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surprise....boolean check

 
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in my below code....1>>> compiles w/o err 2>>>doesnt compile,can anybody pls help....
{
boolean b1=true;
boolean b2=true;
1>>>>>if(b1==b2)
System.out.println("hi");
2>>>>>if(true=true)
System.out.println("hi");
}
 
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Be careful with the the symbols you use. This example is tough to read.
The first one compiles because you use the operator ==.
This operator is used for comparison.
The second example you use the operator =.
This operator is used for assignment.
When you use an if statement you need to use a boolean, or a statement that returns a boolean.
IN the first example b1==b2 returns a boolean so it works.
The second example is just an assignment and no boolean is returned hence it won't compile.
 
srinivas bolloju
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hi sean thanx for that clarification,i got it, but lets take this one below,...//......2) doesnt compile
i assigned true to b3, //......2) as u see below,
is it not that...true=true returns true?
{
boolean b3;
if(b3=true) //..........1)
System.out.println("hi");
if(true=true) //..........2)
System.out.println("hi");
}
 
Sean Casey
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true= true doesn't return anything, it's an assignment.
if I say:
int a= 5;
Does anything get returned? of course not.
But if I said:
if(true==true)
This returns true so the if statement gets executed.
 
srinivas bolloju
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i got it,thanQ !!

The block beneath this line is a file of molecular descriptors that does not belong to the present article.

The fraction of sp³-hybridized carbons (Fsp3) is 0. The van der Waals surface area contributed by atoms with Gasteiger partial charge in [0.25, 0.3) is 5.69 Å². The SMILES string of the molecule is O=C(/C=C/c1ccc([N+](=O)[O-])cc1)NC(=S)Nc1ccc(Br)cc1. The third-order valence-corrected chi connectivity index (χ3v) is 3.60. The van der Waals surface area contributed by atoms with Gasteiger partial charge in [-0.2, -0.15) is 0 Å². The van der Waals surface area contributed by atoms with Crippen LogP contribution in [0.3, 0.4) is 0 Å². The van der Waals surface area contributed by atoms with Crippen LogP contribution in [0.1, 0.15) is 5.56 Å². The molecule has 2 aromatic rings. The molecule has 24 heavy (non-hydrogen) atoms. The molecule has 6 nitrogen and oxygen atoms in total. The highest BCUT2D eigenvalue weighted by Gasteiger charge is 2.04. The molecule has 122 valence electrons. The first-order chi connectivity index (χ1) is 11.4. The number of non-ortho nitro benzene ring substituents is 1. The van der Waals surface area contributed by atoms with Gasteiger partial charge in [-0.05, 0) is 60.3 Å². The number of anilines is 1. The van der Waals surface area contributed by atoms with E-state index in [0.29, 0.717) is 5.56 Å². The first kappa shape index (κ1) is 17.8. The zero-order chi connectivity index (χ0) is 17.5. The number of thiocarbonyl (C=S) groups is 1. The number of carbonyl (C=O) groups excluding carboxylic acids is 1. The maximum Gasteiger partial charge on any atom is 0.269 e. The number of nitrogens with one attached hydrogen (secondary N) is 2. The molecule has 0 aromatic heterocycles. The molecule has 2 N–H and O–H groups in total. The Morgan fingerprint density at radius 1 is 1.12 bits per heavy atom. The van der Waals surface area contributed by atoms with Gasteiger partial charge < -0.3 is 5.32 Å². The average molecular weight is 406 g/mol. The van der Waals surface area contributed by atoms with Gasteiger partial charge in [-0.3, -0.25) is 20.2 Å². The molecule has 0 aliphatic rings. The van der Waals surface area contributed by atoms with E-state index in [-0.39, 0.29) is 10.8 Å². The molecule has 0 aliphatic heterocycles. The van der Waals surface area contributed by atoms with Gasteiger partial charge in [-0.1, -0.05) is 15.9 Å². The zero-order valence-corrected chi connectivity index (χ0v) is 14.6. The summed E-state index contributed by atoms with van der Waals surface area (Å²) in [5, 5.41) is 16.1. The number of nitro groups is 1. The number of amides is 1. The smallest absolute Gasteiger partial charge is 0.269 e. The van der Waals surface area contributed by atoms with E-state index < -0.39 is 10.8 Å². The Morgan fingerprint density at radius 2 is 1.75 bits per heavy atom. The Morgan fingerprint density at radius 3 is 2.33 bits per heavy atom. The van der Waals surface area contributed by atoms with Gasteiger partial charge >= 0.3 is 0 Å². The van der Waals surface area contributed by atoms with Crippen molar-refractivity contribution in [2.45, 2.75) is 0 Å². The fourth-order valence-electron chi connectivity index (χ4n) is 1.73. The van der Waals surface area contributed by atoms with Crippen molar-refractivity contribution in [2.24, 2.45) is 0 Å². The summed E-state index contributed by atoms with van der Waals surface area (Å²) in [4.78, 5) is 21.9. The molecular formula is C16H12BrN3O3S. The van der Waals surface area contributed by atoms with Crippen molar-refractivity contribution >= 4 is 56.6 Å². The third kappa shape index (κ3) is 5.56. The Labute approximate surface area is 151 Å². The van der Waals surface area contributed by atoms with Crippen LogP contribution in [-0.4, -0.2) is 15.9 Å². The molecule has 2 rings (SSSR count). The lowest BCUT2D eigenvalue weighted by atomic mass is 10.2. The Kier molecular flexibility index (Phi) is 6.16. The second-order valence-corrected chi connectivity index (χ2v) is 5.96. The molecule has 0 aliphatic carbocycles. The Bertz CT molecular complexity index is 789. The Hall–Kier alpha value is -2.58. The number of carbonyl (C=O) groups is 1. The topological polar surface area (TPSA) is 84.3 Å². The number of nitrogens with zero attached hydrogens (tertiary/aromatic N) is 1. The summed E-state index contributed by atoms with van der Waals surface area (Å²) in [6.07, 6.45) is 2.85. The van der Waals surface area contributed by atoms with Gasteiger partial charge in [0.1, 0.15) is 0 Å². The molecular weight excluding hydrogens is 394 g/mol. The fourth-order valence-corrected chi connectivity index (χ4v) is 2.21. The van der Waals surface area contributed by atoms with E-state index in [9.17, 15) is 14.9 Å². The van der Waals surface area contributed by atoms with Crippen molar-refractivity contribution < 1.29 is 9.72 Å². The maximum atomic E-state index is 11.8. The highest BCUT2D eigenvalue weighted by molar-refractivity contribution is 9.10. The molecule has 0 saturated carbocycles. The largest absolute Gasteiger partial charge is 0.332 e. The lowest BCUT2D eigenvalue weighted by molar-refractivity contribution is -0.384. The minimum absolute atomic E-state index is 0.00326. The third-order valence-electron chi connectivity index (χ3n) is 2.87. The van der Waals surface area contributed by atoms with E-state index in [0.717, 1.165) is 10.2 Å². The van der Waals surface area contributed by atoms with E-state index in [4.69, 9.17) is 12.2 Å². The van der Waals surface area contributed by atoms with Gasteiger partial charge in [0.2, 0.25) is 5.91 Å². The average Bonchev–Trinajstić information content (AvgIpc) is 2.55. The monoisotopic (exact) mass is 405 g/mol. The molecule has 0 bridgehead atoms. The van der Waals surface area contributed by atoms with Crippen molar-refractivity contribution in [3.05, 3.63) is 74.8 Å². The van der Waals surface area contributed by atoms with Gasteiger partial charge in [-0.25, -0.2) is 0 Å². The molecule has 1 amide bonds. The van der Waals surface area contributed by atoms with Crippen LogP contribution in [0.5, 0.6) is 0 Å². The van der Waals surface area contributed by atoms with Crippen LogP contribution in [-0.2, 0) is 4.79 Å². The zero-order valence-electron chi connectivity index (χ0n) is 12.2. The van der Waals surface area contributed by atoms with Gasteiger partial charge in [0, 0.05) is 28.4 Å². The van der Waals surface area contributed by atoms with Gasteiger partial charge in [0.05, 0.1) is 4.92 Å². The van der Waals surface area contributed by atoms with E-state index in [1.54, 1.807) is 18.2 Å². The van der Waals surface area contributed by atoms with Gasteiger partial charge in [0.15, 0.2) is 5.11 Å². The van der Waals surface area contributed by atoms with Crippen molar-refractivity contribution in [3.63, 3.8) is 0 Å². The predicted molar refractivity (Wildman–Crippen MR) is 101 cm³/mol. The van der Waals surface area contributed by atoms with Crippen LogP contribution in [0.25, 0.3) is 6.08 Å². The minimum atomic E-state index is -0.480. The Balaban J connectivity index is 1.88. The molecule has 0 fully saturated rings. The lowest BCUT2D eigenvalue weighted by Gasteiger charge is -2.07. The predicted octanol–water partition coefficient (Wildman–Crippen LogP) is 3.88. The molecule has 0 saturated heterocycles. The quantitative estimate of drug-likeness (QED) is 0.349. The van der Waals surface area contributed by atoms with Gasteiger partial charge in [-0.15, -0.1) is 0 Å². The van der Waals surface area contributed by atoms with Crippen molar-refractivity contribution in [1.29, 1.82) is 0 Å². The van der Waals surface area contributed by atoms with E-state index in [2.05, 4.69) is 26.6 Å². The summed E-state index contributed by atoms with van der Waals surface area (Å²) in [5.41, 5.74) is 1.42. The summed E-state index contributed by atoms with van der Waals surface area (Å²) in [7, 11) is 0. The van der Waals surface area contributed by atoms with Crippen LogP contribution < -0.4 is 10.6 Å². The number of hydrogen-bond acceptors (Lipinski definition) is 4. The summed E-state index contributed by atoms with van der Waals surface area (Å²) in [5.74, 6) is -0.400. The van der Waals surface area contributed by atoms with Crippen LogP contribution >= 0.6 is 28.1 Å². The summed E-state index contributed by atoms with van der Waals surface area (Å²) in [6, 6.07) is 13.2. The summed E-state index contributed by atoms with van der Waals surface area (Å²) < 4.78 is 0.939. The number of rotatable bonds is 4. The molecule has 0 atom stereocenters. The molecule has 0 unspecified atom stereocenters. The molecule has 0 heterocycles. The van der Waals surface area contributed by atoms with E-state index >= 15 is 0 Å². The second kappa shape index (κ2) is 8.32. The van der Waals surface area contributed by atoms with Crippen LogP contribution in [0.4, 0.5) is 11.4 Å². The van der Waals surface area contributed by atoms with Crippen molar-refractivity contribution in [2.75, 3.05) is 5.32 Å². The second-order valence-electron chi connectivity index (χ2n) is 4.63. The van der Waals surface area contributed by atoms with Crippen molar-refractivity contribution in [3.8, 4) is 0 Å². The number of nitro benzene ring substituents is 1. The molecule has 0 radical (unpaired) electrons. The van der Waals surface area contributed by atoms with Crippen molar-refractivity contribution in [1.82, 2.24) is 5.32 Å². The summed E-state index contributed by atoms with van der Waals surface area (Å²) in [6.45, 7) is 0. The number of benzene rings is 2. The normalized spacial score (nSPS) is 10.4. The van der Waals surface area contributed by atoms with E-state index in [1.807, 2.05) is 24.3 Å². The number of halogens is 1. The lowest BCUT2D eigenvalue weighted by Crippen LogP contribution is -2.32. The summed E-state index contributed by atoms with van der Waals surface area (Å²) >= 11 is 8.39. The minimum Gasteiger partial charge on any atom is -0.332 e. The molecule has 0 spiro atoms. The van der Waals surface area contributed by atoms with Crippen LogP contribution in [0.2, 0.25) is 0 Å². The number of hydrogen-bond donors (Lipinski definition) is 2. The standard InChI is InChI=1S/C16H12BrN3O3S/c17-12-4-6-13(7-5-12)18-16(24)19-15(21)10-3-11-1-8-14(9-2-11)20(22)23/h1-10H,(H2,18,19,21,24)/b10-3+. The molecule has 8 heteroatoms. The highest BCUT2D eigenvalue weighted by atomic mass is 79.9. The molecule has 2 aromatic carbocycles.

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Originally posted by Sean Casey:
true= true doesn't return anything, it's an assignment.


I don't think that above assignment will compile because you are trying to use a reserved word (true) as a variable. In the if statements you can do assignments to a boolean in the condition i.e you can say if (b3 = true) but you cannot assign any other type i.e if you say if (b4 = 5) then it won't compile
 
Sean Casey
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I never said it would compile. I was only trying to explain the difference between = and ==.

[This message has been edited by Sean Casey (edited July 08, 2001).]
 
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Hey Sean,
i have got a similar problem. here inside if, flag=true is not supposed to return a boolean right? but when i run it i get the output true because true is assigned to flag at that time. can u please make this point clear to me. thanks.
kavita desai.
boolean flag = false;
if (flag = true) {
System.out.println("true");
}
else{
System.out.println("false");
}
 
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Hi Kavita,
In java, anything on the right hand side of an assignment statement is returned. If an assignment is required the return value is copied into the variable memory location. If no assignment is specified then the value is just left alone.
See the following class to see other examples of this.

Regards,
Manfred.
 
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I think what Manfred is saying is that every expression in Java has a return value even assignment statements and the value of the expresion is normally the value of the left hand side.
check out the JLS section 15.26. and look at this example:

it prints 5.
So in answer to the original question:
if(b1==b2) will compile no problem
if(true=true) wont compile because your using the keyword true on the left hand side. And as Manfred explained and showed in his code, Kavita's question is answered because the assignment statement does have a value.
Hope that helps

Dave
 
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To elaborate on Manfred's post with an example

Lines 1, 2, and 3 will compile; line 4 will not
Lines 1 and 3 are valid comparison operations and will return a boolean.
Lines 2 and 4 are an assignment operations that will return the value of the assignment -- in Line 2, this happens to be a boolean, and so is valid in this context, but in Line 4 the value is an int, which is not valid as an argument to the if construct.
 
kavita desai
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Manfred, Dave and Scott, Thanks a lot. this was my first experience at javaranch saloon and found it very helpful thanx again.
kavita desai
 
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